(A note to my long-time readers, I’m planning on expanding this blog to include opinions about current technology trends and news beyond my usual fare of standards, open web, and engineering posts.)
This morning I logged into my Netflix account and changed my plan from 3 DVDs + Streaming to DVDs Only. Despite the excellent analysis by many about Netflix’s reasons for the recent changes, the fact is that today the company is making $95.88 less annually from me than they did the day before. That’s a lot of money to lose from a single, loyal customer.
I love the unlimited streaming service, but given its current selection of movies, I use it mostly to catch up with TV shows I missed or skipped. We do this mostly during the summer TV hiatus. In other words, the current streaming catalog is great when there is nothing else to watch and you are willing to compromise with lesser, somewhat stale, content.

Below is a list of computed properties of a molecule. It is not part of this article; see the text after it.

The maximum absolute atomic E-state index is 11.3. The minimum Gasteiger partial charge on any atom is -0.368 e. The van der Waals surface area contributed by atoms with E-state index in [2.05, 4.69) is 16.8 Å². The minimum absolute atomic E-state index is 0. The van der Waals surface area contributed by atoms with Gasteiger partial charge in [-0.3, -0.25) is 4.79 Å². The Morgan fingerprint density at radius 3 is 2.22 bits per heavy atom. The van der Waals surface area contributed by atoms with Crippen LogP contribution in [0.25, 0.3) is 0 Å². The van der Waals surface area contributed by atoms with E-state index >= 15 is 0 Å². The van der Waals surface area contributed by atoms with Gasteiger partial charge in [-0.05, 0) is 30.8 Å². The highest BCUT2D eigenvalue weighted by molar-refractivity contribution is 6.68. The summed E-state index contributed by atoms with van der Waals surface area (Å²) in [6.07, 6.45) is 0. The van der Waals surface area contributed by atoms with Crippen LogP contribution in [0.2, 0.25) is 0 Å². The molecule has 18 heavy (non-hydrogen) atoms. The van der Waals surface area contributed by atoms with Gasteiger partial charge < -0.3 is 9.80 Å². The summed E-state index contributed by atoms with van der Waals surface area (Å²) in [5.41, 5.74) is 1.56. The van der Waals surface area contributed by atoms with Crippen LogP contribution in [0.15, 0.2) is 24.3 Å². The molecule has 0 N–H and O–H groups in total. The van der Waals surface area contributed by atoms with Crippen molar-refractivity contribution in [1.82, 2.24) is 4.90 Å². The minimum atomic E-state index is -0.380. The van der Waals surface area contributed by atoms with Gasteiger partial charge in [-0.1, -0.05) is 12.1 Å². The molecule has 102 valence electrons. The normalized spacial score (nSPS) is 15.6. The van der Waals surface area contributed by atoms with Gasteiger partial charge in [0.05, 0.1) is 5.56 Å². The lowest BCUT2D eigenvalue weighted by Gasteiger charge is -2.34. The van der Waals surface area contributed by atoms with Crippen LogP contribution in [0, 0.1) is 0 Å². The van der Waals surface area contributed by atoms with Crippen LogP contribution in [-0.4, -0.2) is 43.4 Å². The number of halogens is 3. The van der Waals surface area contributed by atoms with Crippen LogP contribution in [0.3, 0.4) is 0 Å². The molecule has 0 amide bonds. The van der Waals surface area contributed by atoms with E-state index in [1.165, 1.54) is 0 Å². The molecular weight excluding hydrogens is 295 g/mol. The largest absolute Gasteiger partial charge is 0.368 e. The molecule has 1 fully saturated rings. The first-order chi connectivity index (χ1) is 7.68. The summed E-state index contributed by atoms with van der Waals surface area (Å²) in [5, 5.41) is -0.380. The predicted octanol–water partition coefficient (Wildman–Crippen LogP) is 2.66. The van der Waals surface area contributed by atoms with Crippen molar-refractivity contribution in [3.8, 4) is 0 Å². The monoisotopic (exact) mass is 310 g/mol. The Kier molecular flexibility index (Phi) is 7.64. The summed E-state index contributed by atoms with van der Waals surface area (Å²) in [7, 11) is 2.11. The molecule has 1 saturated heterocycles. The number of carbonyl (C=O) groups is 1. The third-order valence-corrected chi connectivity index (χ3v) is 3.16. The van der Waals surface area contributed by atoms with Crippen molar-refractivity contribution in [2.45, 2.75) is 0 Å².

I’m probably going to get a streaming service back in June when the 2012 season is over. But at that point I will no longer default to Netflix because I have no incentive to do so. It doesn’t save me money or add any nice features to my core DVD-by-mail service (today, I can see what in my queue is available on-demand and consume it that way). I will definitely consider Netflix as an option, but if my cable provider, Apple TV, or XBOX, offer me an easier alternative with the right content, I’m probably going to take the lazy way out.
Strategically, this was the right move. Tactically, it’s a big risk to take given the blow it can serve to their momentum. Everything communicated by the company makes perfect sense to me. The problem is that by pushing the issue now, they have forced me to think about their separate services when their weaker offering is the one they are betting their future on.